The Lower Mississippi River Water Trail

Helena to Island 63

LBD 641-635 Island 62

[CLICK HERE: Map of Islands 62 & 63 Circumnavigation]

Beautiful remote towhead island with long stretches of willow broken by stands of cottonwood and other hardwoods, all surrounded by a sea of big-grained yellow sand. Good camping or possible break stop, great animal tracking, birding, and fossil finding.  Island 62 is bisected by a swamp which empties into a chute on the Arkansas side.


The best camping in the area can be found on Island 62 which boasts an expansive sandy high ground surrounded by wide sandbars on all sides except the south, from several thousands of acres of sand at low water, to maybe one thousand at medium water and hundreds of acres of beautiful snowy sand right up to 40HG.  Above 42 water starts filling the low places between dunes on the high ground and by 47HG all is completely submerged.


Best campsites are found on the east bank during low water, and on the and the west bank during medium water (west bank accessible when the back channel starts flowing good around 18HG).  During periods of high water, above 35, good camping can be located in spectacular locations around the entire perimeter of the top end of this island east, north and west.   The bottom end of the island (south side) is much lower than the top end, hence it's more muddy, and in general overgrown with scrubby stands of privet, mulberries and gnarly stands of willow.  The beaver of course love the latter, and during all periods of the year cleaned beaver sticks leave ample evidence of the presence.  In 1999 I happened upon a beaver lodge in these overgrown willow forests. This lodge became a monument to the brave beavers who constructed it, and I would visit anytime I was in the area.  High water 2008 removed it completely and I haven't seen any signs of reconstruction since.


There are blue holes on island 62, in particular a lake-sized blue hole near the high ground west bank along the back channel.  Blue holes are formed during a raging flooding river when the current drops over an obstruction such as a pile of driftwood and carves out a hole on the downstream side.  When the river drops it leaves an isolated kettle hole in which the muddy water eventually clears and becomes an isolated swim pool.  They are the very best swimming in the Mississippi Delta and yet most Deltans have never seen one, much less swam in one.


Blue holes created in the middle of sandbars quickly drain & dry as the river drops.  But this creates the setting for the ideal blue hole.  Best scenario with blue holes occurs when the river returns to higher water levels and the water seeps through the sandbar, becoming filtered as it does, and fills the hole with a delightful crystal clear blue water.  I've heard some old timers say that it's actually a blew hole, as in the scouring water blew the hole out of the mud.  Either way, blue holes are seasonal events (that is the seasonal advance and fall of river level).  They fill up with water during rises, but you have to catch them before the muddy water overtops their sides and spills in and ruins the clear water.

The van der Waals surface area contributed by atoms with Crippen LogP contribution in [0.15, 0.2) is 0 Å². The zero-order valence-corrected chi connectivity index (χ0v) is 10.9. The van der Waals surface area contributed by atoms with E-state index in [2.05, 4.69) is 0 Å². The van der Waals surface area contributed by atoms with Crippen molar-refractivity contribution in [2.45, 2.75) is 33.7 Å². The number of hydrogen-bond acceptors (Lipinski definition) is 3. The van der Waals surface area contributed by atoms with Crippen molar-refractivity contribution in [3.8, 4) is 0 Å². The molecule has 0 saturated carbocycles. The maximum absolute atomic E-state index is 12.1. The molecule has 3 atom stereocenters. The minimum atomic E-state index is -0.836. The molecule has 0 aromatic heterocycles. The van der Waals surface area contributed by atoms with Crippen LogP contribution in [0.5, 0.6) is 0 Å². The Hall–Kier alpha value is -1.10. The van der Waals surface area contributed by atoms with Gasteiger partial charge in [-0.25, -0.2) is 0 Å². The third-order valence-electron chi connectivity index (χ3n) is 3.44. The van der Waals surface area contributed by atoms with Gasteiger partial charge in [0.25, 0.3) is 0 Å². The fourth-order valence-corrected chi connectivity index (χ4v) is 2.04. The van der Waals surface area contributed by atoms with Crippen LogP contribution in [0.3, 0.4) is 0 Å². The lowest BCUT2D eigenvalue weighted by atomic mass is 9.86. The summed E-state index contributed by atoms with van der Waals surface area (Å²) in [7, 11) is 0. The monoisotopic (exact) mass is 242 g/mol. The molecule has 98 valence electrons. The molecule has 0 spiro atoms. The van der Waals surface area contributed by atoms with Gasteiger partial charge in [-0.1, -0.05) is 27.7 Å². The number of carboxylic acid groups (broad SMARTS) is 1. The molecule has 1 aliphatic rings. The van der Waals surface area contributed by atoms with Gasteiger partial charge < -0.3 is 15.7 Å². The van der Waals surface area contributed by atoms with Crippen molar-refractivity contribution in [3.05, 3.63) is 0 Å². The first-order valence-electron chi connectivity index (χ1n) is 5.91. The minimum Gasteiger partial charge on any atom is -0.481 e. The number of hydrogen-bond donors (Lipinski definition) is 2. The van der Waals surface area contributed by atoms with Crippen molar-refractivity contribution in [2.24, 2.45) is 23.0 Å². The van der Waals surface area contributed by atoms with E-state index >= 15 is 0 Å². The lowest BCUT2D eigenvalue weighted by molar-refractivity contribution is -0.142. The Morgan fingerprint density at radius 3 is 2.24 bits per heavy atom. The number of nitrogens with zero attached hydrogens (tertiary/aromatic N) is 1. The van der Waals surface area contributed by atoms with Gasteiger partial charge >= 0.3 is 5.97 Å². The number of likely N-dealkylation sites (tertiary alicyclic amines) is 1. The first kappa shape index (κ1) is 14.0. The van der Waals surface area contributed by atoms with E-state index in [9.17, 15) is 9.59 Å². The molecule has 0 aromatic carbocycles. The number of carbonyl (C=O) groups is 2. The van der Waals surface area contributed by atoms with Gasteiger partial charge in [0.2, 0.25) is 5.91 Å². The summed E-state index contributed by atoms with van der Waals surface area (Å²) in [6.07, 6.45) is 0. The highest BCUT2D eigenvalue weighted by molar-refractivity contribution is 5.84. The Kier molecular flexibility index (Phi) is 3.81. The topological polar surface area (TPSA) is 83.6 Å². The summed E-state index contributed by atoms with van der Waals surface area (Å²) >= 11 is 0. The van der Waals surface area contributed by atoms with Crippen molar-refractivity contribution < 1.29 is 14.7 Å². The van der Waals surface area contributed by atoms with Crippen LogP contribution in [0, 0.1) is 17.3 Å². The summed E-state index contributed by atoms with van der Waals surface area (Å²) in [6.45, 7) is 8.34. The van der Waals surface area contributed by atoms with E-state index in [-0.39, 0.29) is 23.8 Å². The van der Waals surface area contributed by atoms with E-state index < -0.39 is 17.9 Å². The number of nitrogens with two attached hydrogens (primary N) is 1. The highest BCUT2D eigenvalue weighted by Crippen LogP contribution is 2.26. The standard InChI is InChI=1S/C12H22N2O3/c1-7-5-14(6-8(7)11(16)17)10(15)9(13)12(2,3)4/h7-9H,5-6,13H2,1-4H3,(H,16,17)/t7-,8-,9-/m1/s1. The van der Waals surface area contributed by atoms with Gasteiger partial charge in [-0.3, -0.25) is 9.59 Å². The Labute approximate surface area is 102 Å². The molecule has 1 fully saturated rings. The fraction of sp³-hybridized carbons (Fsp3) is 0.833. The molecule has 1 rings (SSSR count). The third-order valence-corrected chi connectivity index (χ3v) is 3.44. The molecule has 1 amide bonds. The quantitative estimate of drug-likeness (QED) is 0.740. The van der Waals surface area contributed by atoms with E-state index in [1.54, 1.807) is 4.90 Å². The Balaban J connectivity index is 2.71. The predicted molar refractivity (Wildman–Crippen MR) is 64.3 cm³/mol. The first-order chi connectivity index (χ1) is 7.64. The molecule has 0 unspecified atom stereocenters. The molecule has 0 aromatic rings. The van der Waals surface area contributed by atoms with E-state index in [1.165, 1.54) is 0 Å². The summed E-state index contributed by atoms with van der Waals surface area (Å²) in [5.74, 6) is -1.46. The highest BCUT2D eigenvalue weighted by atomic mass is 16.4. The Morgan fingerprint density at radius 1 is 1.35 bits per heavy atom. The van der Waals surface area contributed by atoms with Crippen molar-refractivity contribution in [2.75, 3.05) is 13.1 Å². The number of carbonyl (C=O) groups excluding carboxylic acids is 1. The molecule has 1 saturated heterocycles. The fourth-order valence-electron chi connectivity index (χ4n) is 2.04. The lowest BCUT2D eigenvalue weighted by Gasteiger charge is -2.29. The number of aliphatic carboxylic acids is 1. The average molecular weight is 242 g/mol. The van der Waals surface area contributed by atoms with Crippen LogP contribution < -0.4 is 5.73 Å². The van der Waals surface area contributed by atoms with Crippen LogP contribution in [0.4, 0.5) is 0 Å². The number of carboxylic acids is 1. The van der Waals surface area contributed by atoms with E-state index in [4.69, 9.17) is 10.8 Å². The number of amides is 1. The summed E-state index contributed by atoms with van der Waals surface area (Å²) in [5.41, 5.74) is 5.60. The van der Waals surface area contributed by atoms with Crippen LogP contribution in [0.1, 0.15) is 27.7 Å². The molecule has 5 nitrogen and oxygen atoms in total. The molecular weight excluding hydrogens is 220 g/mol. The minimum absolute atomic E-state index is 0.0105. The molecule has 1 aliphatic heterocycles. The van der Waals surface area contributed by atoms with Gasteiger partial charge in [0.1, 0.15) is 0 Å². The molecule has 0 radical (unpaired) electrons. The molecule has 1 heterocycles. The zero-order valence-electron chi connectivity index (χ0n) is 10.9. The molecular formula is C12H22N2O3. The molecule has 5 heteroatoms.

The middle high ground of Island 62 is composed of lines of willows, elders, maples and  cottonwoods growing atop a series of parallel dunes with low hollows in between, some of which become blue holes when the conditions are right.  Above 40 HG these dunes become the only remaining dry ground on the island.  You will have to paddle hard and search carefully over the foamy river surface to locate them as you come around Old Town Bend above the wide open channel above Is 62.  At high water it's well over a mile wide, and sometimes feels like you are entering a broad bay leading to one of the seven seas.  Mulberries and dewberries thrive on Island 62.  If the conditions are right April is mulberry month and May is dewberry.  You can pick ripe mulberries by the mouthful right out your canoe or kayak, or save them to add to pancakes or other camp delights.  I've been warned not to eat mulberries growing out of flooded forests during high water for fear of contamination by pollutants, but I've never experienced any detrimental effects, and never heard of anyone else the same.  What I have noticed highwater or not is that each mulberry tree produces fruit of distinct flavor.  Like wines from different regions of Napa Valley, the mulberry seems to be highly variable.


The Great Flood of 2011 completely raked the top end of Island 62 of its deep sands and exposed a strange landscape of big-sized gravel and other large objects.  Most highwaters deposit sand on the beach.  Sandbars depend on flooding events for the regeneration.  But the superflood of 2011 was so violent instead of building up the sandbar it tore it away.  Most big island sandbars are intact.  But what used to be the low bar at the very top end of Island 62 has been scraped clean of sand and left a skeleton of mud, tree trunks & the biggest odd chunks of mud rock & etc I've ever seen.  A moonscape.  Campers, not to worry: at higher water levels the water once again reaches the pristine sand above.